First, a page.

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November 17, 2014
Mel Finlay
The week of October 20th - a week unlike any other in Canada. It began on Monday, October 20th when Warrant Officer Patrice Vincent and another soldier were struck in a targeted hit and run in the parking lot of a shopping mall in Quebec. Vincent died of injuries the next day. Two days later, on Wednesday, October 22nd, Corporal Nathan Cirillo was shot and killed while serving as Honour Guard at the Tomb of the Unknown Soldier at the Canadian War Memorial in Ottawa. His assailant subsequently entered the Parliament Buildings and died in a dramatic shoot-out in the Hall of Honour. The nation watched in shock, horror and disbelief.
 
In the hours and days following the killing of Corporal Cirillo and his assailant, and the 10-hour lockdown of Parliament Hill, individual Members of Parliament, their staff, and visitors to the Hill each processed the events in their own way. In all of their processing, one common theme kept emerging: "I always thought of this as a safe place.  I'd look at the walls, the doors, the security guards, and think, 'No matter how crazy things get in the world, at least here we are safe.'  But we weren't even safe here."  
 
That sense of the shaking of the foundations extended beyond Parliament Hill. One MP described the sense of vulnerability he felt on the long drive home that weekend. The familiar farmlands and long stretches of bush that used to be so comforting no longer seemed friendly and familiar.  Now they became potential hiding places for anyone who wanted to target him.  On Parliament Hill help might be moments away; on the roadways he travels, it could be hours.  He is not normally a fearful person; in fact, when the going gets tough he's one you would want backing you up.  But when the foundations shake, fear quickly takes hold.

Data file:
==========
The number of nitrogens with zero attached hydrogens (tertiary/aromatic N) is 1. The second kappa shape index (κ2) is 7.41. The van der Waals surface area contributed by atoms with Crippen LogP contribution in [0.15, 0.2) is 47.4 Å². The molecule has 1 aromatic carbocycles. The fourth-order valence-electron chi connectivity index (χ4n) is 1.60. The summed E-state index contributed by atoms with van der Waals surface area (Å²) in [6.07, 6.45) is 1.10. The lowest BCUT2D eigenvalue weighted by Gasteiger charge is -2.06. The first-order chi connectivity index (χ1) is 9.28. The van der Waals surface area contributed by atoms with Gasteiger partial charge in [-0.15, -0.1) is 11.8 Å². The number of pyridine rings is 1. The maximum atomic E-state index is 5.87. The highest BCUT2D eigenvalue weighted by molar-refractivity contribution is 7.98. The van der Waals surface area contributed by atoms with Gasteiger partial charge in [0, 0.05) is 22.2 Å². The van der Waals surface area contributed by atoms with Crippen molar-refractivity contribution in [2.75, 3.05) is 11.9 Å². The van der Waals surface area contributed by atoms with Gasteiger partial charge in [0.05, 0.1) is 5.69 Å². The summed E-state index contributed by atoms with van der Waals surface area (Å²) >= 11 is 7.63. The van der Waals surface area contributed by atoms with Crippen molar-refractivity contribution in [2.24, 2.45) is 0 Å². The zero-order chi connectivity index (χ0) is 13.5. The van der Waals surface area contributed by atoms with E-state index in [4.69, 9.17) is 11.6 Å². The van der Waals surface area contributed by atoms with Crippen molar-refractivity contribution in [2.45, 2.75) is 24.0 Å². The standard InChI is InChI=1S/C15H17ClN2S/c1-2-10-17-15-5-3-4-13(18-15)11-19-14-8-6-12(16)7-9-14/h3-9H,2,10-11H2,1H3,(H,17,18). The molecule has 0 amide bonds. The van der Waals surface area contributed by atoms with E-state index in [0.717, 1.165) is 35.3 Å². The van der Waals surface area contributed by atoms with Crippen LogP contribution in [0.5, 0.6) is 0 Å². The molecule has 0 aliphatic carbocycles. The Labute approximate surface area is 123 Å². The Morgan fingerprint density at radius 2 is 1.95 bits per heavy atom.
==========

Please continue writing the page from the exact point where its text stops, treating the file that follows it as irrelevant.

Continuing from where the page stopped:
Spouses and other family members were left in a state of high anxiety throughout the period of lockdown, some receiving cryptic texts or phone calls saying nothing more than, "I'm okay but I'm not sure what's going to happen next."  Others had no information except the sparse commentary through the media. 
 
For many Canadians that day, the foundations were shaken. A business person from western Canada, reflecting on his experience in lockdown, said, "All of us are kind of having our 9/11 moment just wondering how the world is going to change." Some MP's have expressed publicly their struggles now with post-traumatic stress.
 
That the world has changed for Canadians there is little doubt; just how it has changed remains to be seen.
 
One thing is certain.  Faith in man-made security is misplaced, as MPs and those working on Parliament Hill have discovered.  Determined individuals intent on causing harm can find a way, particularly if they are willing to trade their life for that of their victims.  Increased vigilance by all of us, and increased security by our security forces, can reduce the probability of harm; it can never eliminate it.
 
One of the security guards who was in the middle of the action that day knows the source of true security. He had just returned from an extended leave the day before. Two more days of leave and he would have missed it all.  But, he said, "God made sure that I was where he needed me most." He was in the hallway where the shooting occurred.  "Unlike one of my colleagues [who was wounded by the assailant] I'm fine and still making efforts to rid my body of the adrenaline."